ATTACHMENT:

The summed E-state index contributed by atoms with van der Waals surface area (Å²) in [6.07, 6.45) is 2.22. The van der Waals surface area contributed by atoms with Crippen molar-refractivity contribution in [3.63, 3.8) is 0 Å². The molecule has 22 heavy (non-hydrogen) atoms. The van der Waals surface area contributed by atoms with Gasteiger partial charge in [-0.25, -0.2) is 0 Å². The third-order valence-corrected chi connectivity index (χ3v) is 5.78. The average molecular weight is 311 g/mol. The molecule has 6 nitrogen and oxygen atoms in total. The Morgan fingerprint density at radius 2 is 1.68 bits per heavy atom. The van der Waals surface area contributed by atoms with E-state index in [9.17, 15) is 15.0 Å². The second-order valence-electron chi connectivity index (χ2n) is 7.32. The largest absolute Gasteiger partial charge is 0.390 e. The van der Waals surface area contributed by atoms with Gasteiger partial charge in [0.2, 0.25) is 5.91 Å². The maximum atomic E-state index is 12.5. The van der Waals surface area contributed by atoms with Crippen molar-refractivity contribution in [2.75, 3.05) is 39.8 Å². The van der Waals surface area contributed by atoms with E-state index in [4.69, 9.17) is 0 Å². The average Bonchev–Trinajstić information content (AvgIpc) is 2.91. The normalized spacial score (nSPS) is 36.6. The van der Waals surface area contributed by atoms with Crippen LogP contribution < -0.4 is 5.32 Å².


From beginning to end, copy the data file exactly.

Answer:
The summed E-state index contributed by atoms with van der Waals surface area (Å²) in [6.07, 6.45) is 2.22. The van der Waals surface area contributed by atoms with Crippen molar-refractivity contribution in [3.63, 3.8) is 0 Å². The molecule has 22 heavy (non-hydrogen) atoms. The van der Waals surface area contributed by atoms with Gasteiger partial charge in [-0.25, -0.2) is 0 Å². The third-order valence-corrected chi connectivity index (χ3v) is 5.78. The average molecular weight is 311 g/mol. The molecule has 6 nitrogen and oxygen atoms in total. The Morgan fingerprint density at radius 2 is 1.68 bits per heavy atom. The van der Waals surface area contributed by atoms with E-state index in [9.17, 15) is 15.0 Å². The second-order valence-electron chi connectivity index (χ2n) is 7.32. The largest absolute Gasteiger partial charge is 0.390 e. The van der Waals surface area contributed by atoms with Gasteiger partial charge in [0.2, 0.25) is 5.91 Å². The maximum atomic E-state index is 12.5. The van der Waals surface area contributed by atoms with Crippen molar-refractivity contribution in [2.75, 3.05) is 39.8 Å². The van der Waals surface area contributed by atoms with E-state index in [4.69, 9.17) is 0 Å². The average Bonchev–Trinajstić information content (AvgIpc) is 2.91. The normalized spacial score (nSPS) is 36.6. The van der Waals surface area contributed by atoms with Crippen LogP contribution < -0.4 is 5.32 Å².